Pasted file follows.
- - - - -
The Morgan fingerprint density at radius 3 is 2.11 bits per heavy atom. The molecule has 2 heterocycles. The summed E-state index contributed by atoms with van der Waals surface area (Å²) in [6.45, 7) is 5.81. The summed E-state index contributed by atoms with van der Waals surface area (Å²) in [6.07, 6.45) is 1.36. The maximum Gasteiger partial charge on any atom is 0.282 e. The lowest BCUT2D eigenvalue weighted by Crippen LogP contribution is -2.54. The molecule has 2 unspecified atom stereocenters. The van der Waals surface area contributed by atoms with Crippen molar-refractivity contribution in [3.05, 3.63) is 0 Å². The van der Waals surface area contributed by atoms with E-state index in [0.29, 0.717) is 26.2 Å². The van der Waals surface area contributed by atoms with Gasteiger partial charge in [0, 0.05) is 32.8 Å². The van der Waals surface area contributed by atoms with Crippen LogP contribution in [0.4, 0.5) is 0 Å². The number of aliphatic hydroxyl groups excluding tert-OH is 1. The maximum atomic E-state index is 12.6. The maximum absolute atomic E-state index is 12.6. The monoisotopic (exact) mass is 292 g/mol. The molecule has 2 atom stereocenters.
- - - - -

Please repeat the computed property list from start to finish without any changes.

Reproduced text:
The Morgan fingerprint density at radius 3 is 2.11 bits per heavy atom. The molecule has 2 heterocycles. The summed E-state index contributed by atoms with van der Waals surface area (Å²) in [6.45, 7) is 5.81. The summed E-state index contributed by atoms with van der Waals surface area (Å²) in [6.07, 6.45) is 1.36. The maximum Gasteiger partial charge on any atom is 0.282 e. The lowest BCUT2D eigenvalue weighted by Crippen LogP contribution is -2.54. The molecule has 2 unspecified atom stereocenters. The van der Waals surface area contributed by atoms with Crippen molar-refractivity contribution in [3.05, 3.63) is 0 Å². The van der Waals surface area contributed by atoms with E-state index in [0.29, 0.717) is 26.2 Å². The van der Waals surface area contributed by atoms with Gasteiger partial charge in [0, 0.05) is 32.8 Å². The van der Waals surface area contributed by atoms with Crippen LogP contribution in [0.4, 0.5) is 0 Å². The number of aliphatic hydroxyl groups excluding tert-OH is 1. The maximum atomic E-state index is 12.6. The maximum absolute atomic E-state index is 12.6. The monoisotopic (exact) mass is 292 g/mol. The molecule has 2 atom stereocenters.